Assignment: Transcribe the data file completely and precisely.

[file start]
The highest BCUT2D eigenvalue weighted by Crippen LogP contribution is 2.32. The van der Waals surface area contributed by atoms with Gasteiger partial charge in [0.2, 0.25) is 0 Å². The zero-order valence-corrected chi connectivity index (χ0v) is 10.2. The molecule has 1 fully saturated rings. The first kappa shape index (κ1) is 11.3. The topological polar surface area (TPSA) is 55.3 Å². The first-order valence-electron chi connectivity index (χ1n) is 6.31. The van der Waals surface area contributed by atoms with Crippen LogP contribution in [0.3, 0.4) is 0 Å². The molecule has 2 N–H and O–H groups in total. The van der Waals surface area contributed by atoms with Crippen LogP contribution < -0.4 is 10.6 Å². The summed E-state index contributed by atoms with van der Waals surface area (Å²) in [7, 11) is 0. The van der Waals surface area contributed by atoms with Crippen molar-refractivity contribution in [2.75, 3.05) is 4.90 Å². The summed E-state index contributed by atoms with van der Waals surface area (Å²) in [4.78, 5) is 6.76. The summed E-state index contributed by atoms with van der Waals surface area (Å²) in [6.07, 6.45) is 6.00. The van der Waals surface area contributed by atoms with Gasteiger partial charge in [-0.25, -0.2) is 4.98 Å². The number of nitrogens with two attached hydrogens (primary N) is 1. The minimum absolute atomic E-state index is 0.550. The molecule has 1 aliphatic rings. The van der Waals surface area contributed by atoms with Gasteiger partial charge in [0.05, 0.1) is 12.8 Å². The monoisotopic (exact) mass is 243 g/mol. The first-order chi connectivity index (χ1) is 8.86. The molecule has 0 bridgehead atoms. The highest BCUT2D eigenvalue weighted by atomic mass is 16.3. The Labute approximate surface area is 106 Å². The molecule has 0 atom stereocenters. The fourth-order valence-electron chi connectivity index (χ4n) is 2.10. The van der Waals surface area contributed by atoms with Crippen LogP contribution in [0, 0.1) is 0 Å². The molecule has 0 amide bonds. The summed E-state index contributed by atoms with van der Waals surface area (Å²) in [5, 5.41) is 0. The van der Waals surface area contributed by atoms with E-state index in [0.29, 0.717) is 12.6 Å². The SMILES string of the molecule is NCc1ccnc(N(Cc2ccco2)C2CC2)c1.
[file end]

The highest BCUT2D eigenvalue weighted by Crippen LogP contribution is 2.32. The van der Waals surface area contributed by atoms with Gasteiger partial charge in [0.2, 0.25) is 0 Å². The zero-order valence-corrected chi connectivity index (χ0v) is 10.2. The molecule has 1 fully saturated rings. The first kappa shape index (κ1) is 11.3. The topological polar surface area (TPSA) is 55.3 Å². The first-order valence-electron chi connectivity index (χ1n) is 6.31. The van der Waals surface area contributed by atoms with Crippen LogP contribution in [0.3, 0.4) is 0 Å². The molecule has 2 N–H and O–H groups in total. The van der Waals surface area contributed by atoms with Crippen LogP contribution < -0.4 is 10.6 Å². The summed E-state index contributed by atoms with van der Waals surface area (Å²) in [7, 11) is 0. The van der Waals surface area contributed by atoms with Crippen molar-refractivity contribution in [2.75, 3.05) is 4.90 Å². The summed E-state index contributed by atoms with van der Waals surface area (Å²) in [4.78, 5) is 6.76. The summed E-state index contributed by atoms with van der Waals surface area (Å²) in [6.07, 6.45) is 6.00. The van der Waals surface area contributed by atoms with Gasteiger partial charge in [-0.25, -0.2) is 4.98 Å². The number of nitrogens with two attached hydrogens (primary N) is 1. The minimum absolute atomic E-state index is 0.550. The molecule has 1 aliphatic rings. The van der Waals surface area contributed by atoms with Gasteiger partial charge in [0.05, 0.1) is 12.8 Å². The monoisotopic (exact) mass is 243 g/mol. The first-order chi connectivity index (χ1) is 8.86. The molecule has 0 bridgehead atoms. The highest BCUT2D eigenvalue weighted by atomic mass is 16.3. The Labute approximate surface area is 106 Å². The molecule has 0 atom stereocenters. The fourth-order valence-electron chi connectivity index (χ4n) is 2.10. The van der Waals surface area contributed by atoms with Crippen LogP contribution in [0, 0.1) is 0 Å². The molecule has 0 amide bonds. The summed E-state index contributed by atoms with van der Waals surface area (Å²) in [5, 5.41) is 0. The van der Waals surface area contributed by atoms with E-state index in [0.29, 0.717) is 12.6 Å². The SMILES string of the molecule is NCc1ccnc(N(Cc2ccco2)C2CC2)c1.